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Delaware: Additional unclaimed property audit notices and voluntary disclosure program invitations

Delaware: Additional unclaimed property audit notices

Delaware’s Secretary of State in late September 2019 sent new unclaimed property voluntary disclosure agreement (VDA) invitations to companies.

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Companies in receipt of these invitations that do not enroll within 60 days of receipt of the letters will be immediately eligible for selection for an unclaimed property audit by Delaware state officials. Companies that did not respond to earlier notices within 60 days may have received audit examination notices from the Delaware Department of Finance. 

Additional information

Companies at risk of receiving this outreach range from middle-market companies up through Fortune 100 companies, both privately and publicly held.  In addition to the industries historically targeted for audits (such as oil and gas, retail, banking, utilities, manufacturing, pharmaceutical, and consumer products industries), real estate investment trusts (REITs), alternative investment companies, companies that have engaged in significant merger and acquisition (M&A) transactions, newer but faster growing technology companies, and companies with high volumes of transient customer bases such as online marketplaces, online universities, payment processors, and web content streaming service providers may be targeted.

The holder’s state of incorporation or formation (often Delaware) is able to assess and claim estimated amounts for any periods when complete accounting books and records are not available.  For an unclaimed property audit by Delaware, the lookback period is 10-report years, plus the five-year dormancy period for most property types, which equates to a 15-year “lookback.”  Most companies are unable to produce complete accounting books and records for the entire lookback period due to system limitations and record retention policies, so—in most instances—there is risk that estimation will be necessary.

What does this means for businesses that received an invitation letter?

Holders of abandoned or unclaimed property that received an invitation letter to participate in the Delaware VDA program may need to respond to the invitation by requesting participation in the program within 60 days from the date of the letter.  The benefits of enrolling in the VDA program versus being selected for audit include, but are not limited to, the following:

  • Waiver of Delaware’s statutory penalties and interest charges
  • A 90-day aging criteria for voided disbursement checks applies under the VDA program, while a normal audit uses a 30-day period and presumes that all checks voided more than 30 days after issuance are unclaimed property liabilities unless the company under audit can prove otherwise
  • Control over the process—under the VDA program, a company is allowed to perform a “self-review” of its own records to identify and remediate areas of exposure.  This contrasts with a standard audit when the auditors will review all records they determine are “in-scope,” require extensive supporting documentation to support any claims that assessed items are not unclaimed property liabilities, and calculate their own assessments of liability that then must be refuted by the company under audit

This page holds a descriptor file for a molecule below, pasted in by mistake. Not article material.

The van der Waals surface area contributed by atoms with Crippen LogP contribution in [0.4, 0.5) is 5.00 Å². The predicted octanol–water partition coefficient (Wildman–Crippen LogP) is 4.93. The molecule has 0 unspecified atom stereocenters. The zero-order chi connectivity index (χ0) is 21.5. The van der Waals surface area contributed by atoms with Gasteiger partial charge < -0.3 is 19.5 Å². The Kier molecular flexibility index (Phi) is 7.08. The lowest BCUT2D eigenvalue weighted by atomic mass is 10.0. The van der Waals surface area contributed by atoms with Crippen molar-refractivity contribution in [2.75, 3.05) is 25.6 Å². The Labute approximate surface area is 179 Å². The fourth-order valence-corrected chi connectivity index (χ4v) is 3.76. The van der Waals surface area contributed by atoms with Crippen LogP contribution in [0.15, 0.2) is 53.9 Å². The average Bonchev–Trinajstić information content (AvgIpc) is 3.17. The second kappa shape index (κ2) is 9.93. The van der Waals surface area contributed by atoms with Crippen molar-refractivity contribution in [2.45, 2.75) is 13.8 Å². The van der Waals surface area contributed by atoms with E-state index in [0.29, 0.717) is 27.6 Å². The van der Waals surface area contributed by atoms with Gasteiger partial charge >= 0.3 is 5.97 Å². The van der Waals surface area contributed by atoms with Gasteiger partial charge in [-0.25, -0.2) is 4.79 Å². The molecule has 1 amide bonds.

What this means for businesses that received an audit notice?

Holders that received recently received audit notices from Delaware were either invited to participate in the state’s VDA program and did not respond to the invitation or were already undergoing a multi-state audit (Delaware’s unclaimed property law includes a loophole that allows the state to sign on to audits initiated by other states without sending a VDA invitation first).  Some initial considerations for companies in receipt of any state audit notice include:

  • Secure a non-disclosure agreement with the state or, most often, the third-party audit firm conducting the audit on behalf of multiple states, prior to disclosing any information to the auditor
  • Request a list of states invited to participate in the audit, as well as copies of all state audit notices sent, from the third-party audit firm conducting the audit to confirm the auditor is indeed authorized to be conducting the audit on behalf of the states
  • Consider how the company’s fact pattern may limit the scope of the audit (e.g., entities divested via stock acquisition, entities that underwent bankruptcies, etc.) or whether the auditors are entitled to receipt of all information being requested (e.g., data requests extending beyond the lookback periods employed by the states, etc.)
  • Consider the periods of records that are not only available but also researchable, which will be important as the auditors will use certain “base years” to develop error ratios for the calculation of potential estimated assessments for the state(s) of incorporation participating in the audit


KPMG observation

Companies that receive a VDA invitation letter or an audit notice from Delaware or other states need to consider what steps to take and risk areas related to unclaimed property non-compliance.  Companies that are incorporated in Delaware, but are not in compliance and have not yet received an invitation may need to consider proactively enrolling in Delaware’s unclaimed property VDA program.


For more information, contact a KPMG tax professional:

Nina Renda | +1 973 912 6528 | akrenda@kpmg.com

Marion Acord | +1 404 222 3053 | marionacord@kpmg.com

Will King | +1 214 840 6107 | williamking@kpmg.com

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